In this context it is important to know that most quantum fields couple to other fields and free quantum fields only exist as toy models in textbooks. The problem how to deal with interacting quantum fields requires more advanced tools as for instance perturbation theory (where in zeroth order the mentioned Fourier development can be used) or non-perturbative QFT.

EDIT

Inspired by the comment of user196574 I would like to add that in case of "most well-known" interacting QFT's inspite of the statement in the first paragraph one can actually still construct an operator $a^\dagger(\mathbf{k})$ (I am following closely and using the formula tagging of the book of M. Srednicki):

$$a^\dagger (\mathbf{k}) = -i \int d^3x e^{ikx} \stackrel{\leftrightarrow}{\partial_0} \varphi(x) \tag{5.2} $$

where $f\stackrel{\leftrightarrow}{\partial_\mu}g = f(\partial_\mu g) - (\partial_\mu f)g$. This construction here is done for an interacting scalar field theory, for other well-known fields as spin-1/2 and spin-1 theories similar expressions apply. However, there might be interacting theories (in particular with strong coupling) where even this construction makes no sense at all (at least at low energy). An example could be QCD.

Although the corresponding operator $a(\mathbf{k})$ still "annihilates the vacuum":

$$a(\mathbf{k})|0\rangle =0 \tag{5.3}$$

$a^\dagger(\mathbf{k})$ no longer only generates an one-particle state. As an a priori unknown vector $a^\dagger(\mathbf{k})|0 \rangle$ in Fock space it can be developed in the following way:

$$a^\dagger(\mathbf{k})|0 \rangle = z|0 \rangle + Z|\mathbf{k}\rangle + \sum_{n,p} b_{n,p} |p,n\rangle $$

where $|p,n\rangle $ denotes any multiparticle state with total three-momentum $\mathbf{p}$ and $n$ is short for all other labels needed to specify the state (Srednicki p.40).

The coefficients $z$, $Z$ and $b_{n,p}$ are difficult to determine, actually $Z$ can be computed with methods of perturbation and in particular renormalisation theory.

To recap: annihilation and creation operators are widely used in particular for free, i.e. non-interacting QFTs, but for interacting QFTs they loose most of their sense, so one should not call them anymore annihilation and creation operators. But they can be still used in many QFTs, but with the corresponding care. It is important to note that the construction (5.2) is actually based on the Fourier development of the field operators (see for instance (3.19),(3.20) and (3.21) of M. Srednicki's book).

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    $\begingroup$ Suppose I have an interacting field, like $\phi^4$ theory. Are the canonical commutation relations no longer satisfied? It seems to me that at worst they are satisfied up to a proportionality constant from renormalization $Z$ factors. Thus I can still write the field as a linear combination of creation and annihilation operators following the same steps in Buzz's answer. The only thing that changes with a non-linear field equation is that the eigenstates of the Hamiltonian are no longer number eigenstates; if I act a couple creation operators on the vacuum, I don't get an eigenstate of $H$. $\endgroup$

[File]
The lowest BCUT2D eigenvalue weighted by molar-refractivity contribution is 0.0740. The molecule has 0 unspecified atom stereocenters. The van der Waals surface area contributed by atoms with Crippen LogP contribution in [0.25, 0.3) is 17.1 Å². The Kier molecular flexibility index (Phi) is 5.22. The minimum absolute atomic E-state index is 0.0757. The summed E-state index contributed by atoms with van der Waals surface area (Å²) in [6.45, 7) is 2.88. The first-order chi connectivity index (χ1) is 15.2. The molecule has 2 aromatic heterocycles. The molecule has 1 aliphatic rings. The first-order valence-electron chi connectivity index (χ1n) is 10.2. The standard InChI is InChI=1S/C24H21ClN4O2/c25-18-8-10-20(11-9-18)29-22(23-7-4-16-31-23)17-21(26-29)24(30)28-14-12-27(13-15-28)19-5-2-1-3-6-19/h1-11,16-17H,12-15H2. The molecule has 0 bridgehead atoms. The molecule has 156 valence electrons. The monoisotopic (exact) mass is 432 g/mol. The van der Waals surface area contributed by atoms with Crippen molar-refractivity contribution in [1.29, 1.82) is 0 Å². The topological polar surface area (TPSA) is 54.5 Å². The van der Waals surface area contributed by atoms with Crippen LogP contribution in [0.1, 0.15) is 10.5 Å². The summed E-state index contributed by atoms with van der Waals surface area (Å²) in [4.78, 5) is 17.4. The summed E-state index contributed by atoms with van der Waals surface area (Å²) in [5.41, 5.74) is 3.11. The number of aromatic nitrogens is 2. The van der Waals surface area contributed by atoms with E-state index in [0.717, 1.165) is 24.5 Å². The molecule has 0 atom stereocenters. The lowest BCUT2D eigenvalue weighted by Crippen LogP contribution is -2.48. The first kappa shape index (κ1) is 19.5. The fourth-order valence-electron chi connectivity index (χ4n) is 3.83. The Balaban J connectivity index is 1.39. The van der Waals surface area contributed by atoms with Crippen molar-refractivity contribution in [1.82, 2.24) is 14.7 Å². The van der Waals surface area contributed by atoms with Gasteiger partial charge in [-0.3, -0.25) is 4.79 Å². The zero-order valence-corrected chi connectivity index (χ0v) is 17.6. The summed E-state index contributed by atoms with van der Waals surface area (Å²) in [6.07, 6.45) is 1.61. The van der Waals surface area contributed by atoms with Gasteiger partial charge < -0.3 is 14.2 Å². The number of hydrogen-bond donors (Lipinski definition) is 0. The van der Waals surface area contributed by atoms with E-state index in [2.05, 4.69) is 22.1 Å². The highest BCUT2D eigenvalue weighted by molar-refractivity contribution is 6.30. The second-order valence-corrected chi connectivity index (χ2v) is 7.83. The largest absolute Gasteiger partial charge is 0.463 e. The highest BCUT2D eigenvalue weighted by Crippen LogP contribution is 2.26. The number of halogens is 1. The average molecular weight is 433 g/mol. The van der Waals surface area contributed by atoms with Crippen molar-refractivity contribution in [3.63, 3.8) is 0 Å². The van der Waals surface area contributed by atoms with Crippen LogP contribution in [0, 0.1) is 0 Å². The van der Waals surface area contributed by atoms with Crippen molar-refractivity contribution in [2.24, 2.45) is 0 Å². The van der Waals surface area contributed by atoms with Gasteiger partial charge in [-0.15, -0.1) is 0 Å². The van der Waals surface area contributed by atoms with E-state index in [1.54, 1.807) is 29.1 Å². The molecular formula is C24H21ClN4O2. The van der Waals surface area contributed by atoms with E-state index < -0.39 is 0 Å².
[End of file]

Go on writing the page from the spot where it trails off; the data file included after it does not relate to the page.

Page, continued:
– user196574
    Dec 23, 2022 at 20:00
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    $\begingroup$ @user1965674 After Christmas break I added a section in order to answer to your point. $\endgroup$ Dec 28, 2022 at 13:36
  • $\begingroup$ Thanks, that's nice to see. I realize I have a few wires crossed in regards to this, probably related to the construction of the Hilbert space in interacting theories. On the right side of $a^\dagger(\mathbf{k})|0 \rangle = z|0 \rangle + Z|\mathbf{k}\rangle + \sum_{n,p} b_{n,p} |p,n\rangle$ are eigenstates of the Hamiltonian $H$; we know the eigenstates of $H$ can be characterized as such because of commutation with translation operators. But I think you still have $a^\dagger(\mathbf{k})|0 \rangle' = |\mathbf{k}\rangle'$ where the $'$ refers to the non-interacting, non-physical states. $\endgroup$
    – user196574
    Dec 28, 2022 at 18:03
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They are really expansions in eigenmodes of field equations (such as, e g , Maxwell equations for electromagnetic fields). In vacuum these are plane waves, but when the quantum field theory is developed in a cavity (a typical situation in quantum optics), they are cavity modes, whereas the field theory for non-relativistic electrons is often developed in terms of the eigenstates of the Schrödinger equation in whatever is the confining potential. Creation/annihilation operators describe creation/annihilation of particles in respective quantum states, with the commutation relations determined by usual statistics for identical particles.